Association for Political and Legal Anthropology
Oral Presentation Session
For settlers and their descendants in northwestern North Dakota, “land” regularly refers to space that provides the biophysical resources necessary for survival, things like commodity crops, gold, coal, water, hydropower, and most-recently, hydrocarbons. In the small oilfield town where I conducted my fieldwork, producing these is central to many valued cultural and ecological practices. Drawing from scholarship on settler colonial politics in North America (Simpson 2014, 2017), I consider how and to what effect settler culture generates “land,” and argue that process of environmental politics is based on settler refusal. Ethnographic and archival data inform my description of settler refusal as antagonism to (bio)political practices inconsistent with settler ideals.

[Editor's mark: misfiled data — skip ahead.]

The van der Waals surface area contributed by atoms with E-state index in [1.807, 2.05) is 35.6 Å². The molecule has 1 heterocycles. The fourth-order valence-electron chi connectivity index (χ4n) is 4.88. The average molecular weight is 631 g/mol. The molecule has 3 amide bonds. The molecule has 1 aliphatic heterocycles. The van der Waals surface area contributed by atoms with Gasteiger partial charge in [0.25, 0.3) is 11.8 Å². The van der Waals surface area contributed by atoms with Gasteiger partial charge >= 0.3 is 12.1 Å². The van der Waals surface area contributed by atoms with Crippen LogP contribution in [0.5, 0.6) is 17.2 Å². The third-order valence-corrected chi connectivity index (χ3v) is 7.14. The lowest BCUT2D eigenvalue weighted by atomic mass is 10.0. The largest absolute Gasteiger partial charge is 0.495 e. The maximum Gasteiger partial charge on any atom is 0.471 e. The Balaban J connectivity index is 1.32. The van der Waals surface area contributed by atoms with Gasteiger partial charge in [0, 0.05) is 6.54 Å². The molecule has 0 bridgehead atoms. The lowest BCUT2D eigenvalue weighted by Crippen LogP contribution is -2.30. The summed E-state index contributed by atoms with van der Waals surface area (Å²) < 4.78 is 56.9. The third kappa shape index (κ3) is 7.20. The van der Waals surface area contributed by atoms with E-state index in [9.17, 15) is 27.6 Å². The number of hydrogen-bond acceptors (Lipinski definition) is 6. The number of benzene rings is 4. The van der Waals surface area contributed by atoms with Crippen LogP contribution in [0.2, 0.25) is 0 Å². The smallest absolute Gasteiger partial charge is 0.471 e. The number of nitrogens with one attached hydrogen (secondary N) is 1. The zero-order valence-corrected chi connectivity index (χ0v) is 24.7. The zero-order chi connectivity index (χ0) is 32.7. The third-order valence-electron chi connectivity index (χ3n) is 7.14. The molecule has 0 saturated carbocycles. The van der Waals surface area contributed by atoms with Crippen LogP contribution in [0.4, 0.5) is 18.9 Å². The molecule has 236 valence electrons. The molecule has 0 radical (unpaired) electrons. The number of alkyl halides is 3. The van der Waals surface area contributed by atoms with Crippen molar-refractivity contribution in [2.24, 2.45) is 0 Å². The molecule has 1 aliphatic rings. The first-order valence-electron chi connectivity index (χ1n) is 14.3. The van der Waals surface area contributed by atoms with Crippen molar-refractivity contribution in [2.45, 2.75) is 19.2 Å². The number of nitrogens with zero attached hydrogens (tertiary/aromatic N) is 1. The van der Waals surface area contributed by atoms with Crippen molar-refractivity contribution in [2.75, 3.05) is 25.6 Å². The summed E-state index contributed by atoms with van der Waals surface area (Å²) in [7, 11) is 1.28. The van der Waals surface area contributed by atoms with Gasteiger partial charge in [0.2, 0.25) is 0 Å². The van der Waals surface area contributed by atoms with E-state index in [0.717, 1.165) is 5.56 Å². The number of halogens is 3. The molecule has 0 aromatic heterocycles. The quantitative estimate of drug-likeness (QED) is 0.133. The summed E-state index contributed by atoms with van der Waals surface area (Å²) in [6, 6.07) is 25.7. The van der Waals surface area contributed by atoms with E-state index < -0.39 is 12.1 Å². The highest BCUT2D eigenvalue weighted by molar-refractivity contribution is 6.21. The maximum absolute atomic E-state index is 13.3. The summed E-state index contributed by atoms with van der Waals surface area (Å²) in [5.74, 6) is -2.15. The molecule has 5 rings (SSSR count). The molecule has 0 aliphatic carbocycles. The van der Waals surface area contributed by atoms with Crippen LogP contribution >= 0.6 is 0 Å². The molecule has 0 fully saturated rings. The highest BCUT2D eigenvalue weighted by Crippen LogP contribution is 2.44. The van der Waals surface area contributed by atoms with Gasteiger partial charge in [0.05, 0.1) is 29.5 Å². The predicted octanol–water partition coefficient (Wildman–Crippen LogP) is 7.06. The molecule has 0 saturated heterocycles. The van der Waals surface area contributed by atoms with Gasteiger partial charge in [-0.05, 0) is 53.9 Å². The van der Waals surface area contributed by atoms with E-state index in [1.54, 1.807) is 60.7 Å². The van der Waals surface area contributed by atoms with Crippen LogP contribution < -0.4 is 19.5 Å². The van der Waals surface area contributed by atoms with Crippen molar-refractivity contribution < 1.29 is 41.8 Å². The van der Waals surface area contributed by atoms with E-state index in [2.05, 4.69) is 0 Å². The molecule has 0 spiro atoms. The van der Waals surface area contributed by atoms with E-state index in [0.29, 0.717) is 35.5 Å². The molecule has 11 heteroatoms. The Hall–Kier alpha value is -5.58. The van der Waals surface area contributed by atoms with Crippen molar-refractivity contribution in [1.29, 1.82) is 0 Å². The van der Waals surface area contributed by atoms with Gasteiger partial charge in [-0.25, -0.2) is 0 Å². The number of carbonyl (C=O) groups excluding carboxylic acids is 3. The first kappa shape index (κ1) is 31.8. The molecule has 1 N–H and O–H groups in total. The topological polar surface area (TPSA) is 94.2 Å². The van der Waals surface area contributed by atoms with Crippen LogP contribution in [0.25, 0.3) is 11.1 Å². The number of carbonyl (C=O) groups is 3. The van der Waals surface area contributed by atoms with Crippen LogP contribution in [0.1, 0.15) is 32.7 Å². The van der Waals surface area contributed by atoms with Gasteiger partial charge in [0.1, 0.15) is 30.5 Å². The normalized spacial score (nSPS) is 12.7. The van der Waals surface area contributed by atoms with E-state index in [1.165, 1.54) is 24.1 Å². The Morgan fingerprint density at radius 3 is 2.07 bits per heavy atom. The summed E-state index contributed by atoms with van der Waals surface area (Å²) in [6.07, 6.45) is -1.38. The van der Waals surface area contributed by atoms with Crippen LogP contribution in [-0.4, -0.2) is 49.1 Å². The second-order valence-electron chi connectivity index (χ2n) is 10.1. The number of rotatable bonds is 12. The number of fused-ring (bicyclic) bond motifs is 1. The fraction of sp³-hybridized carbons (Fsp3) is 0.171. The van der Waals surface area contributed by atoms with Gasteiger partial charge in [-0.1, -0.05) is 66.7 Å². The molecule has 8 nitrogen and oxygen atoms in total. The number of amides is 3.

From alienating “land” via the cadastral grid, to government responses to the #NoDAPL movement, settler culture in North Dakota continuously rejects Native American “spatiality” (Massey 1999). That refusal extends further, to people and institutions who wield financial and/or cultural capital (e.g. environmental movements, urban dwellers) in ways considered injurious to settler biopolitics and the spaces they generate. Extractivism and agriculture, fracked wells and waves of grain, the land they require: these matters of identity, I argue, are inextricable from settler ideals. The rural and overwhelmingly white population of northwestern North Dakota’s Bakken region naturalizes the American empire in the Dakotas through such cultural and ecological commitments to “land.” Tracing contemporary food and energy production to colonial spatial government, this paper offers insight into the environmental politics of today’s conservative U.S., including its dedication to the fossil fuel industry.